Miller is another creator whose work spans corporate-owned properties like Batman and Daredevil, as well as his own creations like Sin City, 300 and Martha Washington. And no matter whether he’s a hired gun or creating from scratch, Miller’s work has a certain noir sensibility, as well as a preoccupation with the reality of violence and the corruption of social institutions. From his early Daredevil run right up to his most recent Holy Terror comics, Miller has always excelled at creating a world of unbearable compromise in which one individual is willing to do what’s necessary. The pulp traditions of noir and superheroes have always shared a lot of inspirations and preoccupations, but few creators have fused them in quite the same way that Miller has. Over time, he’s distilled his style until it’s almost become a caricature — but that’s only made it clearer how much Miller’s work is a thing unto itself.
Philip K. Dick
When you mention Philip K. Dick’s writings, chances are anyone you’re talking to will have a pretty strong sense of what you’re talking about — even if the characteristics of Dick’s work are hard to pin down. The word most often brought up is “paranoid,” although Rudy Rucker also describes Dick’s work as “transrealist.” Frequently, a Dick story will contain several startling reversals, and the suggestion that reality is malleable or an illusion of some sort. To read much of Dick’s best work is to feel your certainties about the world melting away, replaced by a nagging, terrible unease. Perhaps the biggest tribute to Dick’s unique niche as a creator is the fact that Hollywood has turned his work into everything from ultra-generic thrillers to special-effects spectacles, and yet everybody still feels like they know what a Philip K. Dick novel or story is like.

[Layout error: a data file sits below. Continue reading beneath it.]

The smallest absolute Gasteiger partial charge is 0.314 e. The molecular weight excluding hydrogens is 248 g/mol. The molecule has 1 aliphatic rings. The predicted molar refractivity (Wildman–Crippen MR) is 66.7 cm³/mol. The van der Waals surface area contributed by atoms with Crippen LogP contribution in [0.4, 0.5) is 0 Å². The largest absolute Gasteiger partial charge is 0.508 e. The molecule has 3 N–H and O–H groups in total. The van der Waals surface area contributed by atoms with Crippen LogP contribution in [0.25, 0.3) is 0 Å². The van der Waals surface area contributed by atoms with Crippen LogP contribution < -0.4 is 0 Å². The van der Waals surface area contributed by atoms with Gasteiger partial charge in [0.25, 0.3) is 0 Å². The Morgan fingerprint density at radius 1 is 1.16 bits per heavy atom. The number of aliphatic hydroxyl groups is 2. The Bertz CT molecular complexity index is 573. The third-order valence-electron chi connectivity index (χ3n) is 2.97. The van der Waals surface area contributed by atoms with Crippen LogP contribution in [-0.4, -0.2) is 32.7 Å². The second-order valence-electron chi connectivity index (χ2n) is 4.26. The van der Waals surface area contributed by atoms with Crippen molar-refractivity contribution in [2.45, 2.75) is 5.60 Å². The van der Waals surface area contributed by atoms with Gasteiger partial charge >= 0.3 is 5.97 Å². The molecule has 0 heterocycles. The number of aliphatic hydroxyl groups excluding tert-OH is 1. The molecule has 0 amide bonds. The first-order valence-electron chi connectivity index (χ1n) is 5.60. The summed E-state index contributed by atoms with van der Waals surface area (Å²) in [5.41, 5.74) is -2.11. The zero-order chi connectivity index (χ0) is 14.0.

And finally, there’s the co-writer and producer of Cabin in the Woods and the writer/director of The Avengers — who’s furnished us with plenty of reminders recently that he has a style, and a set of preoccupations, that carry over into all his work, no matter what genre or subject matter he’s ostensibly working in. Whether it’s a teen horror comedy like Buffy or a dystopian corporate nightmare like Dollhouse or a goofy space Western like Firefly, Whedon’s work always retains the same quippy style and the same themes of individualism, choice and self-discovery. And he often seems to include the same few characters — Xander is Wash is Topher, to some extent — and a lot of his works seem to be facets of the same apocalyptic story, either before or after or during the apocalypse. Whedon has a voice and a storytelling sensibility all his own — and like the other people on this list, he’s created his own type of story which transcends whatever other labels you might slap on it.
Thanks to Meredith, Annalee, Alasdair and Cyriaque for input!